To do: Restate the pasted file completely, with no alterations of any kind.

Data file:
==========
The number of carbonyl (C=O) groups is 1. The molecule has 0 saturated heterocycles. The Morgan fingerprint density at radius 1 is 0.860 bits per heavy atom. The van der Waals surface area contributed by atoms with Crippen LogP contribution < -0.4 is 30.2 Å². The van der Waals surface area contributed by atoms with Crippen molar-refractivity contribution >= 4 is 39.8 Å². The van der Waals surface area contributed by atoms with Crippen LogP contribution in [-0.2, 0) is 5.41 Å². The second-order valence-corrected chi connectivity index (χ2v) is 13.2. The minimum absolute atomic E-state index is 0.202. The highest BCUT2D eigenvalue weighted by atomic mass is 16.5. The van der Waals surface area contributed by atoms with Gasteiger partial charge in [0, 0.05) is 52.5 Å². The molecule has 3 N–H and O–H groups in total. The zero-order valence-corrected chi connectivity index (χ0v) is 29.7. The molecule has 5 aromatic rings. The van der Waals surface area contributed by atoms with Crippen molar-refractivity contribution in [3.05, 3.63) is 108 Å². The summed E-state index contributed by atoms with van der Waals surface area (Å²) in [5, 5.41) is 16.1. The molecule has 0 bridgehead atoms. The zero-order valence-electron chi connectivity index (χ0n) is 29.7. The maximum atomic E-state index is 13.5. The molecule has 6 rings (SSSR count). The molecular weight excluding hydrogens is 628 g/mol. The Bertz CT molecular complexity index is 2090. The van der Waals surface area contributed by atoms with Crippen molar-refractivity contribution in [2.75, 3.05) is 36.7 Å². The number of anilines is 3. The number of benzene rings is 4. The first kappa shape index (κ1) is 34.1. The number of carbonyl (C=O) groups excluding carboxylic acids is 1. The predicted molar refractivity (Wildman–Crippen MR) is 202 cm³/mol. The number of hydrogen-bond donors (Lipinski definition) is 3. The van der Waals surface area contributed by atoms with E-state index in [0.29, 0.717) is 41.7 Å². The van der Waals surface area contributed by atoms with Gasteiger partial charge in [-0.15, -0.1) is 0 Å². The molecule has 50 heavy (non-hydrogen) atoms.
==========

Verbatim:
The number of carbonyl (C=O) groups is 1. The molecule has 0 saturated heterocycles. The Morgan fingerprint density at radius 1 is 0.860 bits per heavy atom. The van der Waals surface area contributed by atoms with Crippen LogP contribution < -0.4 is 30.2 Å². The van der Waals surface area contributed by atoms with Crippen molar-refractivity contribution >= 4 is 39.8 Å². The van der Waals surface area contributed by atoms with Crippen LogP contribution in [-0.2, 0) is 5.41 Å². The second-order valence-corrected chi connectivity index (χ2v) is 13.2. The minimum absolute atomic E-state index is 0.202. The highest BCUT2D eigenvalue weighted by atomic mass is 16.5. The van der Waals surface area contributed by atoms with Gasteiger partial charge in [0, 0.05) is 52.5 Å². The molecule has 3 N–H and O–H groups in total. The zero-order valence-corrected chi connectivity index (χ0v) is 29.7. The molecule has 5 aromatic rings. The van der Waals surface area contributed by atoms with Crippen molar-refractivity contribution in [3.05, 3.63) is 108 Å². The summed E-state index contributed by atoms with van der Waals surface area (Å²) in [5, 5.41) is 16.1. The molecule has 0 bridgehead atoms. The zero-order valence-electron chi connectivity index (χ0n) is 29.7. The maximum atomic E-state index is 13.5. The molecule has 6 rings (SSSR count). The molecular weight excluding hydrogens is 628 g/mol. The Bertz CT molecular complexity index is 2090. The van der Waals surface area contributed by atoms with Crippen molar-refractivity contribution in [2.75, 3.05) is 36.7 Å². The number of anilines is 3. The number of benzene rings is 4. The first kappa shape index (κ1) is 34.1. The number of carbonyl (C=O) groups excluding carboxylic acids is 1. The predicted molar refractivity (Wildman–Crippen MR) is 202 cm³/mol. The number of hydrogen-bond donors (Lipinski definition) is 3. The van der Waals surface area contributed by atoms with E-state index in [0.29, 0.717) is 41.7 Å². The van der Waals surface area contributed by atoms with Gasteiger partial charge in [-0.15, -0.1) is 0 Å². The molecule has 50 heavy (non-hydrogen) atoms.